Tuesday, April 15, 2008

Tolstoy II: Horsiness

Here's a thought experiment. Or if you prefer, a writing exercise. You might do this as sort of guided meditation, or actually sit down and try to write your way through it.

Picture an animal, one you have seen often enough and know well enough to be able to call it to mind. Think your way through how you would go about describing it. What would you say to someone, what would you write down, to bring this animal to life in the mind of someone else? If you wish, take a few minutes now to do a freewrite. Or have a mental conversation with yourself about this animal.

Finished? Very good. Now read this. It's a passage from Anna Karenina where Vronsky, about to be take part in a horserace, goes to the stable to check on his mount:

He opened the door, and Vronsky went into the stall, faintly lit by one little window. In the stall stood a dark bay horse, shifting her feet on the fresh straw. Looking around the half-lit stall, Vronsky again took in at a glance all the qualities of his beloved horse. Frou-frou was of average height and not irrrproachable. She was narrow-boned all over; though her breast-bone protruded sharply, her chest was narrow. Her rump drooped slightly, and her front legs, and more especially her hind legs, were noticably bowed inwards. The muscles of her hind and front legs were not particularly big; on the other hand, the horse was of unusually wide girth, which was especially striking now, with her trained shape and lean belly. Her leg bones below the knee seemed no thicker than a finger, but were unusually wide seen from the side. Except for her ribs, she looked was all squeezed from the sides and drawn out in depth. But she possessed in the highest degree a quality that made one forget all shortcomings; this quality was blood, that blood which tells, as the English say. Her muscles, standing out sharply under the web of veins stretched through the thin, mobile and satin-smooth skin, seemed strong as bones. Her lean head, with prominent, shining, merry eyes, widened at the nose into flared nostrils with bloodshot inner membranes. In her whole figure and especially in her head there was a distinctly energetic and at the same time tender expression. She was one of those animals who, it seems, do not talk only because the mechanism of their mouths does not permit it. (181-2)

Now that you've read this passage, go back and make note of the places where Tolstoy does something as a writer that surprises you or interests you, something that you yourself did not think or would not have thought to have done in this way. Chances are that you'll find quite a few instances, and that all of the ones you find will be instructive.

One move I notice, for example, is when Tolstoy actually pushes down past a description of the major bodily parts to a description of the horse's lower legs: "Her leg bones below the knee seemed no thicker than a finger, but were unusually wide seen from the side." Embedded in that description is an implied shift in observational perspective: looking not just at the lower legs—which would be perhaps a more specific focus than most of us might have attempted—but looking at the legs first from the front, and then from the side. This is a writer who is paying very close attention, to the extent that he seems to be conducting a sort of almost three-dimensional physical examination. He not only notes the Frou-frou's flared nostrils, he goes so far as to look up the animal's nose and remark on its "bloodshot inner membranes."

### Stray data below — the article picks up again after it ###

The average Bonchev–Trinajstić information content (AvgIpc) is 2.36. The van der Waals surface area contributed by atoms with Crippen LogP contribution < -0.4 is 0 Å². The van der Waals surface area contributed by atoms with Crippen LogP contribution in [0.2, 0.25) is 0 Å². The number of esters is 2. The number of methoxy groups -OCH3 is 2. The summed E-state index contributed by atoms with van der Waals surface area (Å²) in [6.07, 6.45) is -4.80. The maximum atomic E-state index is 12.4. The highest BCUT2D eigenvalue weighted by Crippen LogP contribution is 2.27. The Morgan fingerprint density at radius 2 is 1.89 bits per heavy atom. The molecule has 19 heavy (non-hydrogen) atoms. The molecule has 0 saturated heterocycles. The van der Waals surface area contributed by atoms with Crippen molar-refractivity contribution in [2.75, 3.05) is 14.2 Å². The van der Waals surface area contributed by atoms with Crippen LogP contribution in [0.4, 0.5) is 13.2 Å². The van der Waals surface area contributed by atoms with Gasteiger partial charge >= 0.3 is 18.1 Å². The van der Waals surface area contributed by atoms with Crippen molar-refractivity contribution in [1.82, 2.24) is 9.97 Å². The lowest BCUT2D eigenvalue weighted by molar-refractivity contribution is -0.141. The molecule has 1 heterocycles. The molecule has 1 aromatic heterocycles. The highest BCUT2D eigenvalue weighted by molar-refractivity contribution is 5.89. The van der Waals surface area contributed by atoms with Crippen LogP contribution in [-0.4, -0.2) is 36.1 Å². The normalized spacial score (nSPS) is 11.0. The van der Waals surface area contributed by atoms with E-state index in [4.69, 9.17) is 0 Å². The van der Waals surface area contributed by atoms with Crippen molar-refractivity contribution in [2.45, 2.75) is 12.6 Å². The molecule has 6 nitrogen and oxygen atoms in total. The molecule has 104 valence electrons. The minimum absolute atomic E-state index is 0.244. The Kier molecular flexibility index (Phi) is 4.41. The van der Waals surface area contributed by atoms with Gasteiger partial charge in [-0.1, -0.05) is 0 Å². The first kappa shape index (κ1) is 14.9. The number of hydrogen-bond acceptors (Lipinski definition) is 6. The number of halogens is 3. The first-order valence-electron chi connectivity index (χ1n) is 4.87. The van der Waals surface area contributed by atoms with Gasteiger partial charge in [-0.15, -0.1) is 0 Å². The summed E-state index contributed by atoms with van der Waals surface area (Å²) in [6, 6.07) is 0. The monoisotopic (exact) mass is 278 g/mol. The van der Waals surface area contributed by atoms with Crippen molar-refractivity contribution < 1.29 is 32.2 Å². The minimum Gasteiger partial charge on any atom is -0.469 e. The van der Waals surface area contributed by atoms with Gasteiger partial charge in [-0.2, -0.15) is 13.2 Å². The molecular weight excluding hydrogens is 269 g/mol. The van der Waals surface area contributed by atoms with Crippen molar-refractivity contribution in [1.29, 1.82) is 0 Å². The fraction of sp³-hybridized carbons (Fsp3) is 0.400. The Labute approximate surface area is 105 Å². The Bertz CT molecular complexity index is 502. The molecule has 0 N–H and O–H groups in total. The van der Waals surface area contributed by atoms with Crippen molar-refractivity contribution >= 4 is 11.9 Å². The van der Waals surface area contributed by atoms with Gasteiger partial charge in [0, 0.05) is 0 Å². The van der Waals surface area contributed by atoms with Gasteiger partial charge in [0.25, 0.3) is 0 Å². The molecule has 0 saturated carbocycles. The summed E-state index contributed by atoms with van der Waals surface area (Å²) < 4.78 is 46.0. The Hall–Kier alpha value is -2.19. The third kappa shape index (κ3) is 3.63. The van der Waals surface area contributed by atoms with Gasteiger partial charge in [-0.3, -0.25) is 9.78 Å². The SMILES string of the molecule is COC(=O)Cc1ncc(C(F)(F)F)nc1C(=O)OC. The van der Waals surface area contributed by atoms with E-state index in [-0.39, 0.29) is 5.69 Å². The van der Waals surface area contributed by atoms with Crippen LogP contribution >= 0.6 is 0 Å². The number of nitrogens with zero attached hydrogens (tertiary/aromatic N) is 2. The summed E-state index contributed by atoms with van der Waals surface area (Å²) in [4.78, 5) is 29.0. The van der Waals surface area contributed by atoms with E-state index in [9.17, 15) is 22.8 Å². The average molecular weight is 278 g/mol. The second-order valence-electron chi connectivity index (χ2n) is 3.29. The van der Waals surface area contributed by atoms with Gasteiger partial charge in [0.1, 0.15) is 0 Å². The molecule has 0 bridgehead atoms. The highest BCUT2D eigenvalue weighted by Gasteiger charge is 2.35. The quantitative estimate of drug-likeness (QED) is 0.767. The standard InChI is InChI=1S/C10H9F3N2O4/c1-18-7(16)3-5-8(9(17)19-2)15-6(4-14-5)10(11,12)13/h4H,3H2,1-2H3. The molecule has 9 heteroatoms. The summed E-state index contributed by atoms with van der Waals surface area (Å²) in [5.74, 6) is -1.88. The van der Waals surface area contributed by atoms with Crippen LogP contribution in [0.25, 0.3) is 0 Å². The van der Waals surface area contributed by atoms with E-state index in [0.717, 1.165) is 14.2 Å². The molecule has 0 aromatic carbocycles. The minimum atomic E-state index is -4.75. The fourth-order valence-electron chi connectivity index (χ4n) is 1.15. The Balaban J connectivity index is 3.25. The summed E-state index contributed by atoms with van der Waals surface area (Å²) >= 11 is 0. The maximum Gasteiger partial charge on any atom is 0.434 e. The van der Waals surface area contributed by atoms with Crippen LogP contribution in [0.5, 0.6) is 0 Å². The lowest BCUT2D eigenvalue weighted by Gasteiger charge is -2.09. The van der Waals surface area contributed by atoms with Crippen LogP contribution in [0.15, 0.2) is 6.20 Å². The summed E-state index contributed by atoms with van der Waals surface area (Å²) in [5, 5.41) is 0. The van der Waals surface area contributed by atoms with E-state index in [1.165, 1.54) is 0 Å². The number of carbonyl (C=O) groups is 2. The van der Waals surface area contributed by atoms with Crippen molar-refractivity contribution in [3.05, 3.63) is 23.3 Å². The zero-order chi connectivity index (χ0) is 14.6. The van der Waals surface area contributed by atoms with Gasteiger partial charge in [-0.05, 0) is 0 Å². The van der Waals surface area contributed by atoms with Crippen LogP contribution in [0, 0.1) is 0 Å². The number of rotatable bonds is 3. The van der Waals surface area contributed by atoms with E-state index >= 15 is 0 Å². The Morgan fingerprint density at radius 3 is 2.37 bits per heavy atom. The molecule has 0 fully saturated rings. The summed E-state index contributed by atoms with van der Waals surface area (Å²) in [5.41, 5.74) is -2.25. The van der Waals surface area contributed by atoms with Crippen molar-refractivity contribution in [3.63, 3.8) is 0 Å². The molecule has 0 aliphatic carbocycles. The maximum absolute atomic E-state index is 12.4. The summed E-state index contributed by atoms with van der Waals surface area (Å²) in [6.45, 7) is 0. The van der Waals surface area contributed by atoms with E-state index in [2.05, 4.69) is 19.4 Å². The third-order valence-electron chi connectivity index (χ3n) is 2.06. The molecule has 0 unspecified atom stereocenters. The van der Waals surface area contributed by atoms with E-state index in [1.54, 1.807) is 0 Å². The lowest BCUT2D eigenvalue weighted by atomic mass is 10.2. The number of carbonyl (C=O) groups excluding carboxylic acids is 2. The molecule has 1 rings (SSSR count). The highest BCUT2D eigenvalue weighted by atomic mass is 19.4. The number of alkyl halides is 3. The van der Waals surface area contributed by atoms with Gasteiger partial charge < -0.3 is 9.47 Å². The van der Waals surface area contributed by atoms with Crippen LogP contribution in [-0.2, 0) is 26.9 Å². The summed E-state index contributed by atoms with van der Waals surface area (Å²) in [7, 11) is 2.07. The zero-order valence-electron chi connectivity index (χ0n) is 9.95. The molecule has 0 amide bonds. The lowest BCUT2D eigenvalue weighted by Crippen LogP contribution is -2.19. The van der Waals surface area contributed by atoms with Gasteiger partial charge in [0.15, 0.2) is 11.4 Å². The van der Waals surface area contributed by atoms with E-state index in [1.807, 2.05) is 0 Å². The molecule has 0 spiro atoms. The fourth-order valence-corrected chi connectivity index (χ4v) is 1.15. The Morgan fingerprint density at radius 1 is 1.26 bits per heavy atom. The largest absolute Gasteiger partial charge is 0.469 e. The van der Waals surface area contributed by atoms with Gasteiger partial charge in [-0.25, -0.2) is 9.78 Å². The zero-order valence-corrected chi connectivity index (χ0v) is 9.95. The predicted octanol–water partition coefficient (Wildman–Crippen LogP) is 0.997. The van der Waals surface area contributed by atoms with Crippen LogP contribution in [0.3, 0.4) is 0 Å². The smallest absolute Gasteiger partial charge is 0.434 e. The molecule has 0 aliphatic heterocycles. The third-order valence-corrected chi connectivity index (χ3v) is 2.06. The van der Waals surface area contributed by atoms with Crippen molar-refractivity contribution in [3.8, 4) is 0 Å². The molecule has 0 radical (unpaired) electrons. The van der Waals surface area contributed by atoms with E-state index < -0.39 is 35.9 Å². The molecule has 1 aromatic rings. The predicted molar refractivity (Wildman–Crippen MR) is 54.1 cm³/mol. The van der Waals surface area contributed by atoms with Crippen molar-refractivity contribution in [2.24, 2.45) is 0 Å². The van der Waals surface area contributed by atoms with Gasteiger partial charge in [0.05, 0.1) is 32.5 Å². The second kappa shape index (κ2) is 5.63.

Then there's the elegant and rather surprising move that concludes the paragraph. It's a variation on a stock descriptive device, the move we often find in narrative that begins "he was the sort of person who..." Here it comes out as "She was one of those animals who, it seems, do not talk only because the mechanism of their mouths does not permit it." This sentence is an amplification by categorical example of the move, begun in the previous sentence, away from physical description and toward what might be called spirit or intellectual character: this is a horse smart enough to speak if only she had the physical ability to do so.

I could go on in this vein for some time. In almost every sentence, there is an artfulness on display that arises from the quality of the attention that Tolstoy is paying to this horse, this wholly imaginary horse that he is in essence calling into existence by virtue of the words he is writing on the page. I say Tolstoy, rather than Vronsky, because in fact all of what Tolstoy is at such pains to present to us is absorbed instantaneously, holistically, by Vronsky "at a glance." He already knows this horse, her strong and her weak points. Vronsky is deeply into a psychic relationship with this horse, and the depth of his knowledge implies that he loves her and cares for her. And all of the close attention, leading to a sort of sympathetic attachment, that Tolstoy encourages us to pay to this very particular, very beautful horse, is by way of setting up our reaction when, less than twenty pages later, Vronsky, in the race, overreaches himself and drives the horse to her death. At which point we begin to come to some conclusions about the sort of person Vronsky is.

The point being that nothing here is wasted. This careful, measured, almost obsessive description is not an indulgence in art for art's sake. It is integral to everything we are learning about Vronsky, and it is relevant to everything else that happens in the book.

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